Put me down as another person who regards the Formula Boats essay on the "history of recreational boating" as just another exercise of ethnocentric and self-serving nonsense.
In East Asia
, the tradition of competitive races between villages of their 龙船 [dragon boats, paddled by anything up to 20-odd paddlers] has been going on for at least 2,000 (two thousand) years and perhaps 2,500 years. I think the documentation
of 2,000 years of dragon boat racing
is fairly well established.
In Malayo-Polynesian societies, written documentation
before contact with Europeans is missing. Having cruised the Malayo-Polynesia region - stretching from Taiwan
through the so-called Maritime Continent of SE Asia
to New Guinea and almost all the way across the Pacific, I find any suggestion that the commonplace activity of racing
paddled canoes is something new to be laughable. Same with the suggestion that any Malayo-Polynesian people had to get white pfellas from an industrialised economy to teach them to sail competitively. After all, these people crossed seas and most of the biggest ocean on the planet long before most everyone else. And had fun doing it.
The notion that sailing or boating is either for work or for recreation is just another construct in the heads of people in industrial economies. That's for people who have been totally domesticated by a dictatorial political economy. Everyone else enjoys being alive and gets enjoyment from the activities of life.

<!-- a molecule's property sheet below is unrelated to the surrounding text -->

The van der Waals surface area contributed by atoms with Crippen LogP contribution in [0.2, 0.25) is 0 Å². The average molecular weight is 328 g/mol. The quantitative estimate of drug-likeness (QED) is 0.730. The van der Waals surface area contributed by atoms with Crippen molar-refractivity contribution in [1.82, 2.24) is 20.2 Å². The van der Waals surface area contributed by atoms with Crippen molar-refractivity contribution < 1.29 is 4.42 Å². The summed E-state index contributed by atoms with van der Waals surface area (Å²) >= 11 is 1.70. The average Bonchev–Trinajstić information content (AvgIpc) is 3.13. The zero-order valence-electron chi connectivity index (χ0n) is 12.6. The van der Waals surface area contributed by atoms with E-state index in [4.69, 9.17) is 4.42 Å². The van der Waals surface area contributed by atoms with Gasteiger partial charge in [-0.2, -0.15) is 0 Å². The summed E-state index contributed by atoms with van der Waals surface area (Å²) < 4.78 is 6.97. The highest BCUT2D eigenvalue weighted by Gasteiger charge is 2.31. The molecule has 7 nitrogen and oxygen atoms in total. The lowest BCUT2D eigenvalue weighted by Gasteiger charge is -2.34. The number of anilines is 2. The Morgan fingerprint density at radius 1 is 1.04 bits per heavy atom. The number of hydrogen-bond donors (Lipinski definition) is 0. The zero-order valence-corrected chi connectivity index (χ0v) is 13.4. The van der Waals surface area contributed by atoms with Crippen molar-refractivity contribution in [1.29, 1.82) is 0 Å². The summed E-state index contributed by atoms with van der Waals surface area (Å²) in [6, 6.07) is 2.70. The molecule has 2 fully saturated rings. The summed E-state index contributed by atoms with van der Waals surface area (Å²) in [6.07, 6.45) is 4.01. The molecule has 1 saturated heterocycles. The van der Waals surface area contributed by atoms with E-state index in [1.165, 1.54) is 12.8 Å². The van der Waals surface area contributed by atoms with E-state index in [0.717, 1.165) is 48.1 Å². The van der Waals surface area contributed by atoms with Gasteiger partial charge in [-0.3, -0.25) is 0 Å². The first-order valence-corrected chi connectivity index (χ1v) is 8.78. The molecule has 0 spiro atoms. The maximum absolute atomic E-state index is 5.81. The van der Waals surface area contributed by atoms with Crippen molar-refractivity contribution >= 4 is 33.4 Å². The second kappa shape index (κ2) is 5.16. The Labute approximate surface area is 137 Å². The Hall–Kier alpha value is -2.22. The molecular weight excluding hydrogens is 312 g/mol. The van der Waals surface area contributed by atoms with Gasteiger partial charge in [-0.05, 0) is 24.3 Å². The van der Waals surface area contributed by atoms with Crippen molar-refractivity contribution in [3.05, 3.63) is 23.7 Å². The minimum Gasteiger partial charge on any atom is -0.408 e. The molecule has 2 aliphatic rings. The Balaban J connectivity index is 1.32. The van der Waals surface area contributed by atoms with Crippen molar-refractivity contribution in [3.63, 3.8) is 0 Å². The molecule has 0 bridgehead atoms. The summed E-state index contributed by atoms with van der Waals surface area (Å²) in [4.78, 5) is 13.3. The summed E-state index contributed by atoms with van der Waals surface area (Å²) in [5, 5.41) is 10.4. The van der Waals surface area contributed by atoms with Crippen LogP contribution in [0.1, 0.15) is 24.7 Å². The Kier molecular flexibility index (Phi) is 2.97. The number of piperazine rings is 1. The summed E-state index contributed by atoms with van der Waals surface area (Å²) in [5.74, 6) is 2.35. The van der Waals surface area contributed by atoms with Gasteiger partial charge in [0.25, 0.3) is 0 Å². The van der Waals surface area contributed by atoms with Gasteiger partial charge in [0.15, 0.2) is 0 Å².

The drudgery of wage slaves is a recent invention. You know who is to blame.
Most any cruiser in less industrialised economies sees children
sailing and paddling for fun and young adults racing in sail or paddled boats for fun as part of their lives.
For that matter ever seen one boat (under sail, paddle, or oar) pass another of similar type/design/size without the two crews looking competitively at sail trim, or paddle or oar cadence? And smile and laugh doing it?